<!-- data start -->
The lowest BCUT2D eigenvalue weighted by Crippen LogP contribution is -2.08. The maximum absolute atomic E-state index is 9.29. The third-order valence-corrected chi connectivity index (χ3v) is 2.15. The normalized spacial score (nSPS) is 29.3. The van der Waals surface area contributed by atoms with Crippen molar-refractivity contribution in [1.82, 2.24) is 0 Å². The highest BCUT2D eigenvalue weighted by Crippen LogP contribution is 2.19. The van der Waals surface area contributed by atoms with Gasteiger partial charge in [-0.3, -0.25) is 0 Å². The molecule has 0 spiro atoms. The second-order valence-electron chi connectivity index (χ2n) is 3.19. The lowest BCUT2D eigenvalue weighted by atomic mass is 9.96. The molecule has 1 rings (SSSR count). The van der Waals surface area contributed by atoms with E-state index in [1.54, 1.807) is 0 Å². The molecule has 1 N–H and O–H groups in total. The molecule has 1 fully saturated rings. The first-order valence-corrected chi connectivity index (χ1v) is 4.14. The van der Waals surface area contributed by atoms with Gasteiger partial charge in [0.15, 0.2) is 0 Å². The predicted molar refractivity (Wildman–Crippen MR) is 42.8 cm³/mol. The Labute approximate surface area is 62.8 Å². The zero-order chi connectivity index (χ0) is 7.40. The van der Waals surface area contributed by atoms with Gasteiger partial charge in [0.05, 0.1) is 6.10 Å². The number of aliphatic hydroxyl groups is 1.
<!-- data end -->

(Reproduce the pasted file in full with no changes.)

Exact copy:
The lowest BCUT2D eigenvalue weighted by Crippen LogP contribution is -2.08. The maximum absolute atomic E-state index is 9.29. The third-order valence-corrected chi connectivity index (χ3v) is 2.15. The normalized spacial score (nSPS) is 29.3. The van der Waals surface area contributed by atoms with Crippen molar-refractivity contribution in [1.82, 2.24) is 0 Å². The highest BCUT2D eigenvalue weighted by Crippen LogP contribution is 2.19. The van der Waals surface area contributed by atoms with Gasteiger partial charge in [-0.3, -0.25) is 0 Å². The molecule has 0 spiro atoms. The second-order valence-electron chi connectivity index (χ2n) is 3.19. The lowest BCUT2D eigenvalue weighted by atomic mass is 9.96. The molecule has 1 rings (SSSR count). The van der Waals surface area contributed by atoms with E-state index in [1.54, 1.807) is 0 Å². The molecule has 1 N–H and O–H groups in total. The molecule has 1 fully saturated rings. The first-order valence-corrected chi connectivity index (χ1v) is 4.14. The van der Waals surface area contributed by atoms with Gasteiger partial charge in [0.15, 0.2) is 0 Å². The predicted molar refractivity (Wildman–Crippen MR) is 42.8 cm³/mol. The Labute approximate surface area is 62.8 Å². The zero-order chi connectivity index (χ0) is 7.40. The van der Waals surface area contributed by atoms with Gasteiger partial charge in [0.05, 0.1) is 6.10 Å². The number of aliphatic hydroxyl groups is 1.